When Vanda Jenkins was diagnosed with Hepatitis C last year, she was already experiencing acute liver failure.
The mother from Frankston, Victoria, had been living for more than 35 years without knowing she had the disease.
Jenkins’ experience might sound rare, but one per cent of Aussies have Hepatitis C, and if untreated it can lead on to life-threatening situations like hers.
For some people, the way they contract the disease isn’t known. The blood borne virus can be transmitted in multiple ways from one person’s blood to another, through shared needles, via blood transfusion (pre-1990 in Australia, before blood was screened), as well as transmission from mother to baby and through sexual transmission.
Jenkins is still uncertain as to how she may have contracted it, although she says finding out she had the infection wasn’t the huge shock you might imagine it would be.
“I just seemed to take it all in my stride and amazingly enough, I didn’t even feel a scared sensation. I was completely ignorant of what Hep C was, even though I had heard of it. All I can recollect was that people who had it had a yellow tinge in their eyes,” Jenkins says.
Another disease you might need to know more about is the Zika Virus. Watch Mamamia TV’s video below. (Post continues after video.)
After being admitted to hospital, Jenkins was educated about her illness quite quickly and was given medication to treat it.
“Immediately they assessed me as having ascites [the accumulation of fluid in the abdominal cavity, which can be caused by liver disease] and proceeded to drain my stomach, which had accumulated many, many litres of fluid over a nine month period,” she explains.
Jenkins admits part of the reason why it had accumulated for so long was due to her decision to put her health “on the back burner.”
Between having her house on the market and focusing on her family’s needs, she didn’t seek help for the buildup of fluid in her stomach, assuming it was due to middle-age. Had she sought treatment earlier, her liver would not have been as badly affected.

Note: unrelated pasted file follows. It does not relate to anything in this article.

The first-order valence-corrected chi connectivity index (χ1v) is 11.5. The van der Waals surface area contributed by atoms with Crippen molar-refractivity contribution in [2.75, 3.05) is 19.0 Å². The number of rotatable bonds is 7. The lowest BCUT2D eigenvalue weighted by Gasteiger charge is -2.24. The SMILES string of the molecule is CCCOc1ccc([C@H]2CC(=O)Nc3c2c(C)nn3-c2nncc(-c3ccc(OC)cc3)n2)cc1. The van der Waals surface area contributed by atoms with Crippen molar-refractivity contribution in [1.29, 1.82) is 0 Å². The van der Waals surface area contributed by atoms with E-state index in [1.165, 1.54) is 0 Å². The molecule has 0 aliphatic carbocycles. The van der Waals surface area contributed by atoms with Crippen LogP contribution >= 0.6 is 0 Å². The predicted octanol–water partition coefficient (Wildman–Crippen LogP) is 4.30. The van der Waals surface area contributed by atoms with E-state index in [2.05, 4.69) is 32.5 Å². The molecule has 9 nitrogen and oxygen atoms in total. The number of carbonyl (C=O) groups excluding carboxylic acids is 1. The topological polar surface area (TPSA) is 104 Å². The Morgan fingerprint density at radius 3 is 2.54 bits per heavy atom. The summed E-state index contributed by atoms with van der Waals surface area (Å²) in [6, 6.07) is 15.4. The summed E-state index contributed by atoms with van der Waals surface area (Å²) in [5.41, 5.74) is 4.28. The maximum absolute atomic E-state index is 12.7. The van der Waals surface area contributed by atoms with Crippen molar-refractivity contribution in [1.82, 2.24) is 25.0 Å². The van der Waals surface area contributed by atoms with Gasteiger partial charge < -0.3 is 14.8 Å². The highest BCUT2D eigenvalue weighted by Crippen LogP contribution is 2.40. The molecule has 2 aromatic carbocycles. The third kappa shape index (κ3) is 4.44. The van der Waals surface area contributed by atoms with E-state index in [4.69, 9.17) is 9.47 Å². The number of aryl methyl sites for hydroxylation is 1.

“It could have been dormant for as long as 45 years. My skin had gotten darker and my ignorance to the illness led me to believe maybe because of my age, ‘age spots’ had just joined together. Looking back now I think, ‘How could I have been so stupid?'” Jenkins explains.
Associate Professor Paul Gow, from Austin Health in Melbourne, explains Hepatitis C can be tricky to diagnose because the majority of people living with the disease don't exhibit any symptoms. While some may feel more tired than they usually do, others experience swollen legs, jaundice, a swollen abdomen. Some, like Jenkins, develop severe liver damage.
For most people, if the disease is detected early it is treatable. Hepatitis C is categorised into six disease subtypes, and different genotypes are treated with different combinations of medicines.
"There are a variety of medications that can now effectively treat Hepatitis C. In most people this means they get rid of the virus forever. If not treated it can lead onto cirrhosis, liver failure and liver cancer," Professor Gow explains.
"These days it should not be a death sentence, unless people leave things too late."
Since finishing her treatment, Vanda Jenkins no longer has Hepatitis C and her liver function has improved significantly. Her treatment included one of the direct acting antiviral treatments for chronic Hepatitis C, called Daklinza.
"I thought all of this would have been impossible. The general public needs to be made aware of these new medications and how easy they are to access. I just had a very dear friend pass recently of liver cancer because her Hep C was left untreated for so long it was too late," she explains.
Jenkins feels like a new chapter has begun in her life.
"It has been such a learning curve. I am more grateful and appreciative. I did think I would miss having my wine and cocktails but really haven't missed it or given it a second thought. I guess my liver did me a huge favour by functioning again, so I owe it that," she says.
Do you have an experience with Hepatitis C?